Monday, February 18, 2013

A Response: Dear Mom On The iPhone

A blog post has been making it's way through social media and I've seen it referred to a few times.  Sometimes positively, sometimes negatively.  Every time I see it though it just rubs me the wrong way and I go through a whole list of thoughts in my head.  I feel as though it's time that I write them out. 

I preface this with a couple things though. 

First off, I can't imagine writing a blog post, having it go viral, and having to deal with the backlash of inevitably differing viewpoints about that.  I don't envy the author having to wade through that aspect and I don't write this post to be one more person speaking down about what was written.

Second, I understand the original intent of the blog post.  I see some value in what was said.  I just have some real issue with a few things about it.

I see the intended message of her blog post as being: Let's all be more aware of how often we are using the technology that is available to us.

Here's what else it did though in my mind.

The way it is set up leads the reader to put themselves in the shoes of one of the two characters.  Either you are mom "A" looking on at the iPhone user and finding yourself steeped in self-righteousness (as seen by the comments this mom makes in her head to the other mom and by the comments in the comment section of women going on and on about how they see horrible mothers do this themselves) or you are mom "B" on the iPhone living under the judgmental eyes of the other mother.

If you see yourself as mom A I beg you to stop.  What you have done is written a law by which others must abide by to be in your favor.  In this case, if you are on your phone instead of focusing on your children while under my watchful eye, you are in the wrong.  Mom B is not living up to that law and you therefore feel free to judge her.  Tell her all the good she is missing out on by not living up to your standards.  You find yourself thankful that you are not like her, or maybe that you used to be like her but now you have risen above that.  You've written a law for everyone that is right at a standard that you can meet.  Self-righteousness.

If you are mom B you find yourself struggling under the weight of this law you have just been put under.  You read the blog post and find yourself scrambling to explain why it is ok that you were on your phone.  Maybe you are a work-at-home mom who has to answer emails, you are dealing with family crisis and are texting others to keep everyone informed, your friend desperately needed to talk so you came to the park so your kids could play while you had peace and quiet to focus.  There are a myriad of reasons why you may be on your phone.  Maybe you were just mindlessly scrolling through Facebook.  But in the end it doesn't matter.  It doesn't matter why you are on your phone because mom A (regardless of how good she may feel her intentions were) is not God and does not stand in the judgment seat.  Mom A does not have the power to make laws to lord over you.  The only God who has that power has already sacrificed himself so that you no longer carry the burden of being under His law!  Rejoice!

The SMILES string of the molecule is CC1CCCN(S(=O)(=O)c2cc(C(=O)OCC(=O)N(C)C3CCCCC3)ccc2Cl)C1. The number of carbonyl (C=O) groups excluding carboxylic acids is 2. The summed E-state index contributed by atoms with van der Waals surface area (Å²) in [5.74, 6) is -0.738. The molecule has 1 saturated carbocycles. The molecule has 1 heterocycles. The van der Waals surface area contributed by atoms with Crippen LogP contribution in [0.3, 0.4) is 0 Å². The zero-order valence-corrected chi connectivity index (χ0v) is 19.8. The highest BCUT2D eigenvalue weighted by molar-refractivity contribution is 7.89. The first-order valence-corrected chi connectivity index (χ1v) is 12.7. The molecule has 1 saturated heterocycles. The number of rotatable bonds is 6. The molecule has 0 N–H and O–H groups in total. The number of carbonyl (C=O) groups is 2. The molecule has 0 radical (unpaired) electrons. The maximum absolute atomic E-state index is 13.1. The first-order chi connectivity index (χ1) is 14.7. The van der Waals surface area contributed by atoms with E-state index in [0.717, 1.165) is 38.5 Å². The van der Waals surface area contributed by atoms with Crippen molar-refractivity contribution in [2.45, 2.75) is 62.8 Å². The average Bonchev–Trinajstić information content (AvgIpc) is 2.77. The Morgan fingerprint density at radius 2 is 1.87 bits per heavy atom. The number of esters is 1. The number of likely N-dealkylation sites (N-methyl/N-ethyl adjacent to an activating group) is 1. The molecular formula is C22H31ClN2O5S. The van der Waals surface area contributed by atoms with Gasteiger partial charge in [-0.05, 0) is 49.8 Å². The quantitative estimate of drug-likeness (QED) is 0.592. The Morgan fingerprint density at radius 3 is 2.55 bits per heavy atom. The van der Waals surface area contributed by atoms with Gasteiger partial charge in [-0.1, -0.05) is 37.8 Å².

The issue still remains though.  Is it a good thing to be on your iPhone at the park (or restaurant, dinner table, wherever) instead of focusing on your children.  The problem is, it's not about whether I'm on my phone or doting on my kids.  The issue is where is my heart. 

So rather than ask, should I be on my phone?  I should ask, have I set up an idol of my own comfort for myself that must be appeased by me spending inappropriate quantities of time on my phone in a vain effort to fulfill my needs.  If I am reliant on my phone to bring me comfort in an area where I should be relying on Jesus to bring me comfort, then rather than focusing on getting off my phone, I need to focus on finding my comfort in Jesus.  Getting off my phone will solve nothing.  I will simply seek a new area of life to sacrifice to my comfort idol.

Let's also ask while we are on it, should I be focusing solely on my children?  Again, I have to ask myself the same questions.  Am I looking to have the time I spend with my children fill a void in my (for love, companionship, joy) that I should be looking to Jesus to fill?  Am I relying on my child's smile, hug, good behavior in public, or antics to make me feel as though I have value?  If so, choosing to shift my focus from my phone to my children does nothing (other than maybe appease their desire for constant attention).

So to respond to the blogger's intention, yes, we probably are a too tech-focused society.  But you know what?  That's the not the problem.  The problem is that we are broken.  If we weren't filling voids with technology we would be filling them as generations past did with other things and would be in no better place. 

It's not that we need to get off our iPhones, or focus more on our children, or any other list that anyone wants to try to guilt us into.  It's that we need Jesus.  And when we are filled up with Him we don't have to look to other things to fill us.  We are free to love our children, to love our spouses, to love our neighbors and to love our cities without anyone's law of how to be good - how to be enough - hanging over our heads. 

1 comment:

  1. Well said. :) I see both sides... but the issue resides on the heart.